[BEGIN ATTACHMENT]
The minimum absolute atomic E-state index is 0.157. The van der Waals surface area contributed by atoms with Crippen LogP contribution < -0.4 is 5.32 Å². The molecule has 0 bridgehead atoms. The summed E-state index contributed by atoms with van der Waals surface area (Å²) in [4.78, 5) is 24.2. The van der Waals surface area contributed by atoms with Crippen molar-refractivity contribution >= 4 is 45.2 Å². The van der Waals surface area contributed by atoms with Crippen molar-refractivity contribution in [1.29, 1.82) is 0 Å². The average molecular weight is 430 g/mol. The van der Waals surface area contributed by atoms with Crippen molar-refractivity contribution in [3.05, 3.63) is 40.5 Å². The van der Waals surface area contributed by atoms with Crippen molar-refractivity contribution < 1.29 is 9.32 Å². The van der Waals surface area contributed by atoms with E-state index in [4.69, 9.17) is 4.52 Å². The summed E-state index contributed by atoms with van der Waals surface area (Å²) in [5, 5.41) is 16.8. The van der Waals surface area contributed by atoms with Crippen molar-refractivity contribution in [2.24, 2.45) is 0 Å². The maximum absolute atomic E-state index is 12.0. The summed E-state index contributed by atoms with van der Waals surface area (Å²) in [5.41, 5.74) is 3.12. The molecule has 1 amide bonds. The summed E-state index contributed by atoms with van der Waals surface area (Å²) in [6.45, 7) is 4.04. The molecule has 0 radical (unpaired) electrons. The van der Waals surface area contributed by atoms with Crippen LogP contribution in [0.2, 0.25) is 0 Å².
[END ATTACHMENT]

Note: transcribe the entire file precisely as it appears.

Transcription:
The minimum absolute atomic E-state index is 0.157. The van der Waals surface area contributed by atoms with Crippen LogP contribution < -0.4 is 5.32 Å². The molecule has 0 bridgehead atoms. The summed E-state index contributed by atoms with van der Waals surface area (Å²) in [4.78, 5) is 24.2. The van der Waals surface area contributed by atoms with Crippen molar-refractivity contribution >= 4 is 45.2 Å². The van der Waals surface area contributed by atoms with Crippen molar-refractivity contribution in [1.29, 1.82) is 0 Å². The average molecular weight is 430 g/mol. The van der Waals surface area contributed by atoms with Crippen molar-refractivity contribution in [3.05, 3.63) is 40.5 Å². The van der Waals surface area contributed by atoms with Crippen molar-refractivity contribution < 1.29 is 9.32 Å². The van der Waals surface area contributed by atoms with E-state index in [4.69, 9.17) is 4.52 Å². The summed E-state index contributed by atoms with van der Waals surface area (Å²) in [5, 5.41) is 16.8. The van der Waals surface area contributed by atoms with Crippen molar-refractivity contribution in [2.24, 2.45) is 0 Å². The maximum absolute atomic E-state index is 12.0. The summed E-state index contributed by atoms with van der Waals surface area (Å²) in [5.41, 5.74) is 3.12. The molecule has 1 amide bonds. The summed E-state index contributed by atoms with van der Waals surface area (Å²) in [6.45, 7) is 4.04. The molecule has 0 radical (unpaired) electrons. The van der Waals surface area contributed by atoms with Crippen LogP contribution in [0.2, 0.25) is 0 Å².